James A. Reilly. A Small Town in Syria: Ottoman Hama in the Eighteenth and Nineteenth Centuries. Oxford and Bern: Peter Lang, 2002. 155 pp. $25.95 (paper), ISBN 978-3-906766-90-4; $25.95 (paper), ISBN 978-0-8204-5606-5.
Reviewed by Nelly Hanna (Department of Arabic Studies, American University in Cairo)
Published on H-Gender-MidEast (February, 2003)
An Urban History of the Ottoman Empire
An Urban History of the Ottoman Empire
In the course of the last decades, a number of books have appeared on the history of cities like Cairo, Damascus, Aleppo, and Istanbul. These were influenced by works such as those of Andre Raymond on Cairo, Abdel Karim Rafeq on Damascus, Suraiya Faroqhi on Anatolian towns, and Robert Mantran on Istanbul. Syrian cities figured prominently in these scholarly studies because Bilad al-Sham was the most urbanized part of the Ottoman Empire. Moreover, it included the third largest city of the Empire, Aleppo (second to Istanbul and Cairo), along with oher cities as well as large and small towns. Consequently, an extensive literature on Syrian towns exists, including Aleppo, Damascus, Nablus, Jerusalem, and Acre, among others.
Many of these studies were based on the court records, which are available in numerous urban centers of the Ottoman state. James Reilly's book is part of this trend interested in urban studies of the towns and cities of Bilad al-Sham. He chose to work, however, not on a city but on a small town (Hama in Syria), moving from the large metropolis, which cannot be taken as a typical urban agglomeration, to a much smaller and more typical town. Moreover, like many scholars before him, a large part of the book is based on the court records of Hama. Although Reilly does not explicitly attempt to compare the court records of this town with those of the larger metropolis, it is evident that they were smaller in volume. This is obvious by the fact that a single register contains eight years as compared to such registers in a district of Cairo, where a year could take up more than one register. The registers surveyed include register 42 which covers eight years (1727-1734), register 46 covering twelve years (1788-1800), and a third register covering four years (1848-1852). This could be either a result of the small population that it served, although it is apparent that it was used both by town dwellers and by rural residents, or because people had recourse to the court less frequently than they did in the big city. Reilly in fact notes that the women of Hama did not go to court as often as those of Damascus, presumably a reflection of the local traditions of this town.
The time frame that Reilly has chosen for his work, the eighteenth and nineteenth centuries, represents the period in which important transformations occurred as a result of changing world conditions and during which Syria and other parts of the Ottoman Empire were gradually but unevenly integrated into a European world economy. The book shows the process by which the notables of Hama came to control the rural hinterland, first as tax farmers then eventually as landowners, a process that was accompanied by a dissociation of the town from the hinterland. We can thus observe the conditions that occurred in this locality at a time of major economic transformations.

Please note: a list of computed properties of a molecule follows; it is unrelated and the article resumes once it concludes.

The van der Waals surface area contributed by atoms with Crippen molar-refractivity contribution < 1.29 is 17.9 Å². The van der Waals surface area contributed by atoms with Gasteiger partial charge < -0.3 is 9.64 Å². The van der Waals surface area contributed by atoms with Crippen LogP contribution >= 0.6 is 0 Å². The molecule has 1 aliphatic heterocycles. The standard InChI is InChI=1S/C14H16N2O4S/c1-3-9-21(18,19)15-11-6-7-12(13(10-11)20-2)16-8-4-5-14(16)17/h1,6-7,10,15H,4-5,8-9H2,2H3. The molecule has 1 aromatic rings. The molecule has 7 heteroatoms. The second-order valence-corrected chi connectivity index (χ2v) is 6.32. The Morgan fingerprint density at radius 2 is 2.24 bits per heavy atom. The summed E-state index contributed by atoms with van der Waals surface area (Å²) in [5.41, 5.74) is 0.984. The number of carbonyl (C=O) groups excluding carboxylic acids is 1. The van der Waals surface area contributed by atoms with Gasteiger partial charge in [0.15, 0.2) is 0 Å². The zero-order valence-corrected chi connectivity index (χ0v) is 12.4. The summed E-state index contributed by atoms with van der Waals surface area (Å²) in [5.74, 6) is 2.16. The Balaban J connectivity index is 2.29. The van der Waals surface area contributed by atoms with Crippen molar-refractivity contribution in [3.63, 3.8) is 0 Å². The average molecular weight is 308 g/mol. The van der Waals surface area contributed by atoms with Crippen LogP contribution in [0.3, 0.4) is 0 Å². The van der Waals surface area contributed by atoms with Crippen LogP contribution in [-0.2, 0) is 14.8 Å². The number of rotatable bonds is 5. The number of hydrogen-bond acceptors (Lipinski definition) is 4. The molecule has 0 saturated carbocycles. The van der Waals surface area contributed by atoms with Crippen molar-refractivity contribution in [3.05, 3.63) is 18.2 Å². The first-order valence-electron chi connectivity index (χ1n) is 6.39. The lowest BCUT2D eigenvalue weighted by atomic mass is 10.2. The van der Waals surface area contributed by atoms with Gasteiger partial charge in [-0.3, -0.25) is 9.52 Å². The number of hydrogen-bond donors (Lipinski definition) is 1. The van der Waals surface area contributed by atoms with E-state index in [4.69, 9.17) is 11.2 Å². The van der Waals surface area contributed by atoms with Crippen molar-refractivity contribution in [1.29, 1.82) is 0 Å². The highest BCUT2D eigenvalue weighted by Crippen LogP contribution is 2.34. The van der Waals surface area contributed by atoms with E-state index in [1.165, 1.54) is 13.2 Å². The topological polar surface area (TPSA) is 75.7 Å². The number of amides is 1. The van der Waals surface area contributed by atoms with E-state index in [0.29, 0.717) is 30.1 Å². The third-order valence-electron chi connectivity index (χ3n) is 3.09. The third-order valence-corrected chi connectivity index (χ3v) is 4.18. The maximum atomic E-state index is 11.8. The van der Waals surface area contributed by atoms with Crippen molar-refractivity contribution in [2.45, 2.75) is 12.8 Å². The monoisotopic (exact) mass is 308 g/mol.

According to the author many of the trends observed in Hama paralleled those in other parts of Syria. Thus, we find that, like Aleppo and Damascus, Hama underwent urban growth during the Ottoman period. Likewise, the pattern of emerging landowners in the later period had its parallels in other Syrian towns and cities. Moreover, as in many other Syrian towns, notable families remained prominent over many generations. The families that Reilly identified in the eighteenth century, like the Barazis and the Kaylanis, for instance, remained highly prominent till the period of the French mandate. The reader familiar with literature on Syria will not find any big surprises in Hama.
Reilly's scholarly contribution not only helps us to understand the way that a small town functioned, but also can help future scholarship to understand the bigger picture of urban Syria and the urban history of the Ottoman Empire.
If there is additional discussion of this review, you may access it through the list discussion logs at: http://h-net.msu.edu/cgi-bin/logbrowse.pl.
Nelly Hanna. Review of Reilly, James A., A Small Town in Syria: Ottoman Hama in the Eighteenth and Nineteenth Centuries.
H-Gender-MidEast, H-Net Reviews.
Copyright © 2003 by H-Net, all rights reserved. H-Net permits the redistribution and reprinting of this work for nonprofit, educational purposes, with full and accurate attribution to the author, web location, date of publication, originating list, and H-Net: Humanities & Social Sciences Online. For any other proposed use, contact the Reviews editorial staff at email@example.com.